Monday, September 28, 2015

Tips on How to Study for the New Computer-Based FE Civil Exam

I recently earned my Bachelor of Science in Civil Engineering. After earning an engineering degree in any discipline, there are two additional tests an individual must take in order to formally become licensed for the state in which the individual wants to practice. The first test is the Fundamentals of Engineering (FE) exam, which is also sometimes referred to as the Engineering Intern-in Training (EIT) exam. The EIT designation is because after having passed the exam, the individual can apply to be certified as an Engineering Intern (EI) within the state in which he or she took the exam.

The second test is the Principles of Engineering (PE) exam, which is a two-session exam where the morning session covers general engineering problems across all disciplines and the afternoon session covers a specific depth section designated by the individual based on what specialty the individual wants to practice in like geotechnical, transportation, environmental/water resources, or structural.

In any case, it took me three times to pass the FE Exam. Prior to taking the exam the first two times, I did not study to the degree I needed to in order to pass. The first time I took it, the FE Exam was changing from paper-based to computer-based and the FE Exam Preparation Course I was taking had not been augmented to prepare students for the change in format. I also had purchased the less than ideal FE Exam Review Manual for the general exam instead of the specific FE Civil Exam Review Manual, which was much better for studying purposes. We had not gone over the difference between manuals and that different manuals existed, so this truth also inevitably hindered my performance.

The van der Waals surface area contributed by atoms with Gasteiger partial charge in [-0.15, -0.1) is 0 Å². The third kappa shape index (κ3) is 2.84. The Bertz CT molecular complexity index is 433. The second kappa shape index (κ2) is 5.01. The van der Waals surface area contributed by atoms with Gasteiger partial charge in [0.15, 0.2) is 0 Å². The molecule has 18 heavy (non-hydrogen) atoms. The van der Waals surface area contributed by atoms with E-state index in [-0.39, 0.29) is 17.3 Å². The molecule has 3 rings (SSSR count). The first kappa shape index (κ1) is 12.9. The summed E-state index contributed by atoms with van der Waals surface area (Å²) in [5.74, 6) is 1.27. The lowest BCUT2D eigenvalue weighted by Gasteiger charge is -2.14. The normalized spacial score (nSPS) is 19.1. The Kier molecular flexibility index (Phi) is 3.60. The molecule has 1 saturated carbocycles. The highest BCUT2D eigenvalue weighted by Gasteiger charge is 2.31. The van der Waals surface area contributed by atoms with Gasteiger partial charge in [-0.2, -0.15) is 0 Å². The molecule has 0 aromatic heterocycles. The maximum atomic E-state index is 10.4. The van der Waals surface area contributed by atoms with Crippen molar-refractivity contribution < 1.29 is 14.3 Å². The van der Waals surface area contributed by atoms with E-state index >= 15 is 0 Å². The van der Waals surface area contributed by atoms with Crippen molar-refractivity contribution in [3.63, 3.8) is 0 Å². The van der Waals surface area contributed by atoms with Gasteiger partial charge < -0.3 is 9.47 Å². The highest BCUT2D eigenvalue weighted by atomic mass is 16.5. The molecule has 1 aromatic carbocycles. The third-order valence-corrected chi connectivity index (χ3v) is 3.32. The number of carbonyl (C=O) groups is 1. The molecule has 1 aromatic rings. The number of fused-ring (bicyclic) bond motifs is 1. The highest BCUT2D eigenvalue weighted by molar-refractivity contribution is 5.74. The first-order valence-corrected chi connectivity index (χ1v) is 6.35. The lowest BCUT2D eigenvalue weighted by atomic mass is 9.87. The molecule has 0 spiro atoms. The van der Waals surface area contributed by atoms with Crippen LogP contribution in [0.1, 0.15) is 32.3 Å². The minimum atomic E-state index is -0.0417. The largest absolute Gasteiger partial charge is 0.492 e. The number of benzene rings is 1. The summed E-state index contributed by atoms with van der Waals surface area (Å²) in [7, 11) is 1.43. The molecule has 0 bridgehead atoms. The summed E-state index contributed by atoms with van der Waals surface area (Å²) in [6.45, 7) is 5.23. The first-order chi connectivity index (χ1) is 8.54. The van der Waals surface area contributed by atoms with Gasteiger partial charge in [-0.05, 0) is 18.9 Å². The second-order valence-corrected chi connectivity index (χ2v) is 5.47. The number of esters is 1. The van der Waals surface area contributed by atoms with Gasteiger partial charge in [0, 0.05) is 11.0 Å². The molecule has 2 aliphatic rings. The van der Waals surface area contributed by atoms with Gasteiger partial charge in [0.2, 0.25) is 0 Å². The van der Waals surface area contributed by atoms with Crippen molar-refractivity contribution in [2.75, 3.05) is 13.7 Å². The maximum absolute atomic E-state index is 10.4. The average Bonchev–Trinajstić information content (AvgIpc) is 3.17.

Tip 1: Buy the Discipline-Specific FE Exam Review Manual and not the General One


Granted, the general manual is better than nothing. I did not do horrible on the exam I took while taking a preparation course and using the general manual, but I did not pass it either.

Next, the FE Exam requires rigorous practice sessions for about 2 weeks before taking the actual exam. After I read the entire 62-chapter manual, took notes on practice problems and chapters, and felt like I had a good overview of the entire expanse of the test material, I had to formulate a strategic plan of rigorous study to pass.

This realization did not happen until after I had taken the test a second time and did worse than I did the first time. During the first test attempt, I was still attending university engineering courses. The daily exposure to engineering problems counts for something because the engineering student is likely to perform better. When I took the FE Civil Exam the second time, I was working as an Engineering Intern I at a land development firm full-time. Thus, my mental stamina was too exhausted everyday trying to learn about a new job to be able to study properly for the FE Exam. As such, I had been out of school for six months, took a practice test the day before the test, and went in to take the exam. As a result, I failed the test again.